Cheng Book Roundtable: Why International Legal Theory Matters
Americans are furious. Officials are out of touch with the rest of us. If we thought about it, we should be angry that officials do not take international law more seriously. That is just another way that the people we send to Washington do not understand what we really need.
American workers whose retirement funds hold GM stock should want to be sure that international law protects GM’s ability to sell its cars and trucks in China. In February, when GM sold a record 250,000 Buicks, Chevrolets and Cadillacs in China, its stock price rose almost 10%, helping to repair the retirement accounts of workers across America.
Military families should want to be sure that the U.S. government obeys international law. We have over 2 million active and reserve military personnel. When they come in harms way overseas, America’s military sons and daughters are more likely to receive the protections of international law if the United States extends the same protection to its enemies.
So when President Bush’s U.N. ambassador John Bolton argued that international law is not law, and that it is instead just a series of political arrangements, that was an early warning that our officials live in a different world than the people they are supposed to serve.
The Obama administration is not much better. The State Department believes that international law is law, but it argues that it is legal for President Obama to use drones to kill suspected terrorists, even if innocent people around them are also killed. Even if international law is law, what good is it if our executive branch claims that it permits officials – not judges – to sentence people to death, including U.S. citizens, and to execute them in foreign countries?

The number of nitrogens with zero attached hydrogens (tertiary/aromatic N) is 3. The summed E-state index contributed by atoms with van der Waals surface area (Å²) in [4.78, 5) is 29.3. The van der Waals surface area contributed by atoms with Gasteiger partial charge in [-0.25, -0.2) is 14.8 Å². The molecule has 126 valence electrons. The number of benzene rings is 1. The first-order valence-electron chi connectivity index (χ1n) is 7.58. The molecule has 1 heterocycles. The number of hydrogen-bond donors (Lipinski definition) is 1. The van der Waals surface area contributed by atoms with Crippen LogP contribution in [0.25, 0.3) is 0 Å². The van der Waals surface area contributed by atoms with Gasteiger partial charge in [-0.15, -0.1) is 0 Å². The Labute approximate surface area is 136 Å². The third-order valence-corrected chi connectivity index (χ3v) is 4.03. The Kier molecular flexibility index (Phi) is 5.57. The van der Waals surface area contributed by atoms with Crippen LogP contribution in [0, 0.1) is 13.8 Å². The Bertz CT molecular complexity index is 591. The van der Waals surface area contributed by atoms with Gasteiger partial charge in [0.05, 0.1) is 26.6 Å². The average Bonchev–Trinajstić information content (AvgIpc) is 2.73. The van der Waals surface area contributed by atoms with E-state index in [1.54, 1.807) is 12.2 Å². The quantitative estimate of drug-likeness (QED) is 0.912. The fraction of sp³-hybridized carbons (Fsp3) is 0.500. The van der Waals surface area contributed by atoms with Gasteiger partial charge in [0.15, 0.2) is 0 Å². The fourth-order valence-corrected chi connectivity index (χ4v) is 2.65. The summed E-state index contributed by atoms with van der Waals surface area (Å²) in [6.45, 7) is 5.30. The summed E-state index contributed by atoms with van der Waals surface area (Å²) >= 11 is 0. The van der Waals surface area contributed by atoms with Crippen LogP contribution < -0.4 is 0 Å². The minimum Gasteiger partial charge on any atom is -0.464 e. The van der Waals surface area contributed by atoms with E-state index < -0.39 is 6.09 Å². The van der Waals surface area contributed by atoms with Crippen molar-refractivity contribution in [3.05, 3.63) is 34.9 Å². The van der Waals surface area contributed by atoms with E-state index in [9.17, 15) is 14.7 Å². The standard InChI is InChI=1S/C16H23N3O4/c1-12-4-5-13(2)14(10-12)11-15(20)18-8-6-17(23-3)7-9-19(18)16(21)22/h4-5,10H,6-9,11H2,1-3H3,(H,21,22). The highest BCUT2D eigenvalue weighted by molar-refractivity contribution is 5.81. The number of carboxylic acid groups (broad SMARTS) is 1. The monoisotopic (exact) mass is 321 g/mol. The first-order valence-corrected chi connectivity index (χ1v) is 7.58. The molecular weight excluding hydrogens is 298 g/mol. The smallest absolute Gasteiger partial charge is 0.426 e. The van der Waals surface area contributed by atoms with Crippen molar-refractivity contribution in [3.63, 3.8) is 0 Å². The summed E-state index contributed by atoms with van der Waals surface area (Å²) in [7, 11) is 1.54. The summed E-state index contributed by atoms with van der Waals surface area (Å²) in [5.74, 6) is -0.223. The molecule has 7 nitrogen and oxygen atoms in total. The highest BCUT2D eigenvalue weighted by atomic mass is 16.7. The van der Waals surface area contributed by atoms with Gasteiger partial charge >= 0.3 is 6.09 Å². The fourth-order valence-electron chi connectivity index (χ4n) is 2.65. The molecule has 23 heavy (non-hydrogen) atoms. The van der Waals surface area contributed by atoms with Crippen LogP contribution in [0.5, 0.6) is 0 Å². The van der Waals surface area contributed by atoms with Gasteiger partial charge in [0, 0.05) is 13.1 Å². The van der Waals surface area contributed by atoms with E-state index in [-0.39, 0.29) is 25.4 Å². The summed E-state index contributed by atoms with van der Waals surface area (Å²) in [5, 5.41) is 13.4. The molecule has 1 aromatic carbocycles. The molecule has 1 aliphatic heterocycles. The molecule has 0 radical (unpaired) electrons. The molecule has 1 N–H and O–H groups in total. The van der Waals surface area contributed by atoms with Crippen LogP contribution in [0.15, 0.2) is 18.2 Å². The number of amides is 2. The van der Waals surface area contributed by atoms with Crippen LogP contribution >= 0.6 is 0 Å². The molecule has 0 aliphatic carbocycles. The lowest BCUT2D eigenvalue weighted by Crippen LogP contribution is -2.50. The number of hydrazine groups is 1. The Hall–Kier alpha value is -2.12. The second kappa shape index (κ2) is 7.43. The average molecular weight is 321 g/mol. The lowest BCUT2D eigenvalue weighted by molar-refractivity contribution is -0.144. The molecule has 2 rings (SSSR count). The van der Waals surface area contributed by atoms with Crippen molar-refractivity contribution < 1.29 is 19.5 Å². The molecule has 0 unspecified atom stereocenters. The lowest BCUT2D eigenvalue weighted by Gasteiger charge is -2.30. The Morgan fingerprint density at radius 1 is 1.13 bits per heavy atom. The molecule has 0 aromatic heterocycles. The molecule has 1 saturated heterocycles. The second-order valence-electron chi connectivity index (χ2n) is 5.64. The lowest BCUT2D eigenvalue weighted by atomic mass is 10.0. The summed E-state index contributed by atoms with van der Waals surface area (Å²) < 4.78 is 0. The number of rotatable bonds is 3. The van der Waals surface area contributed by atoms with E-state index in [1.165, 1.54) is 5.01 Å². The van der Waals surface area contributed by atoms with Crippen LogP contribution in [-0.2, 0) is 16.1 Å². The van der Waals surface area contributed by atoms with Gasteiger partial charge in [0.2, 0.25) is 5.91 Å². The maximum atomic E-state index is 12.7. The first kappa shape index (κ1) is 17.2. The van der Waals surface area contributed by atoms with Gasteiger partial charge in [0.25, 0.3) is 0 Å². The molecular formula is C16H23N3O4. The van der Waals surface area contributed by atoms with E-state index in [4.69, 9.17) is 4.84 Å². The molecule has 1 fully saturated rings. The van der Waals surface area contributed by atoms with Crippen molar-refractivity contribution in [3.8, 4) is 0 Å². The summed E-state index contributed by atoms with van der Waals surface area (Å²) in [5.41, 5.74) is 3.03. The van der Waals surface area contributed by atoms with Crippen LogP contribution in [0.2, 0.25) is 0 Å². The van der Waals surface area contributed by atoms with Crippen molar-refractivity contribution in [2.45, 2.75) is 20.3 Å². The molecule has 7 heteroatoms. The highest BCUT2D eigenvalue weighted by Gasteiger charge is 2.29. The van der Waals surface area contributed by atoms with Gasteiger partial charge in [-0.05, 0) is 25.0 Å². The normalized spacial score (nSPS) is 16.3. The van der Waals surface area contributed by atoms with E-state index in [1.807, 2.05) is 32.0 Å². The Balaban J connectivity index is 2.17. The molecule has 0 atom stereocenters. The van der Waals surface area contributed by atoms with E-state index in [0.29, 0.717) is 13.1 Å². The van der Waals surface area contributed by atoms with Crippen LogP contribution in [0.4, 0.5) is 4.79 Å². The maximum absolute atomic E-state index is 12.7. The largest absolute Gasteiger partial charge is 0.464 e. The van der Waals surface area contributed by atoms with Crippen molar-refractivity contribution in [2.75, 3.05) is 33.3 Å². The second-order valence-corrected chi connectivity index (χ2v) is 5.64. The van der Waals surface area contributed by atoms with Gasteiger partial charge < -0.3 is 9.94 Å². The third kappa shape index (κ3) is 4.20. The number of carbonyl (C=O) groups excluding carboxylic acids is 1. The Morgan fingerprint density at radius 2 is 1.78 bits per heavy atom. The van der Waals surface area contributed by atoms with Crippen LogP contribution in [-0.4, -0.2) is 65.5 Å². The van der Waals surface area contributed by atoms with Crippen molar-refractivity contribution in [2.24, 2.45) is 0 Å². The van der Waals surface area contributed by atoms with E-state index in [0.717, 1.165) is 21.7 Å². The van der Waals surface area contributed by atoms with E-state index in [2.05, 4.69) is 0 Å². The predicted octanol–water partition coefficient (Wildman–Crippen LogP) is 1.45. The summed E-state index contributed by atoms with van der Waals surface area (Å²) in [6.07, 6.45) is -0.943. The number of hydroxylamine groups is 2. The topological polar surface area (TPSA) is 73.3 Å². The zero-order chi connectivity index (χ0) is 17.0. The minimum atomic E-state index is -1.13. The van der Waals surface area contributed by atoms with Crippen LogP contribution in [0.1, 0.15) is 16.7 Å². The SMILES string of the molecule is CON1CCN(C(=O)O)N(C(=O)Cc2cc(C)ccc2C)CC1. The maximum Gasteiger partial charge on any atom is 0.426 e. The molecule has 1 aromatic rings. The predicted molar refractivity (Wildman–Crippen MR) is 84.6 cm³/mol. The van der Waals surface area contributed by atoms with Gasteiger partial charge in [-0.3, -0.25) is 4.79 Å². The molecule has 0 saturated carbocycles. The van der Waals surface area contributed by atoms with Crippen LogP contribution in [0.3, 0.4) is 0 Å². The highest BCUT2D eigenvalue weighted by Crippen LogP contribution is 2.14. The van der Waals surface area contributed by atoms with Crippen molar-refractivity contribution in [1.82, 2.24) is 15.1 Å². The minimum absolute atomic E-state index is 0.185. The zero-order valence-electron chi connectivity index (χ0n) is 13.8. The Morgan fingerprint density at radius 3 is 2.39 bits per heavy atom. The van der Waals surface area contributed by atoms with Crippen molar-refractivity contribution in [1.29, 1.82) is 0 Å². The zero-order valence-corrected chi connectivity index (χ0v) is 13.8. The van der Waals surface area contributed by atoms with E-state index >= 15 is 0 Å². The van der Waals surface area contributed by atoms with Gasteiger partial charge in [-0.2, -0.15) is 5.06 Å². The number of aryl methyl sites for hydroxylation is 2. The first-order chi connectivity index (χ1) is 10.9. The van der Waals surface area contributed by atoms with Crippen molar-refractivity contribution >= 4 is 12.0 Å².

It is not all bad in Washington. But here it gets really confusing. Our elected leaders seem follow informal international arrangements that are most certainly not international laws. Take the BASEL III Accords. Basel III requires banks around the world to hold more capital. But it is not a treaty. Treaties are made by nation states through their consent. BASEL III is an agreement among central bank governors. Last I checked, Federal Reserve Chairman Bernanke spoke for neither the U.S. President nor Congress. Even though BASEL III is not a treaty, the U.S. government has begun to implement it.
Isn’t it ironic, don’t you think, that officials rain on international law, but follow informal international arrangements? What exactly is international law and what is its proper role in international problems?
My latest book, When International Law Works: Realistic Idealism after 9/11 and the Global Recession, offers a way to make sense of it all. It helps to explain why Harold Koh, the State Department Legal Advisor, argues drones are lawful, but in his former life as an academic, Professor Koh, the human rights scholar, might have taken a different view. The book also explains why bank regulators follow BASEL III even if it is not strictly law.
Crucially, the book is an attempt not just to explain international law, but to guide decisionmakers about what to do about it.
I will leave the details of my thesis to later posts. For now, I offer thanks to Opinio Juris and the Roundtable contributors for their thoughts, and to you, the reader, for taking time to follow and to join this discussion.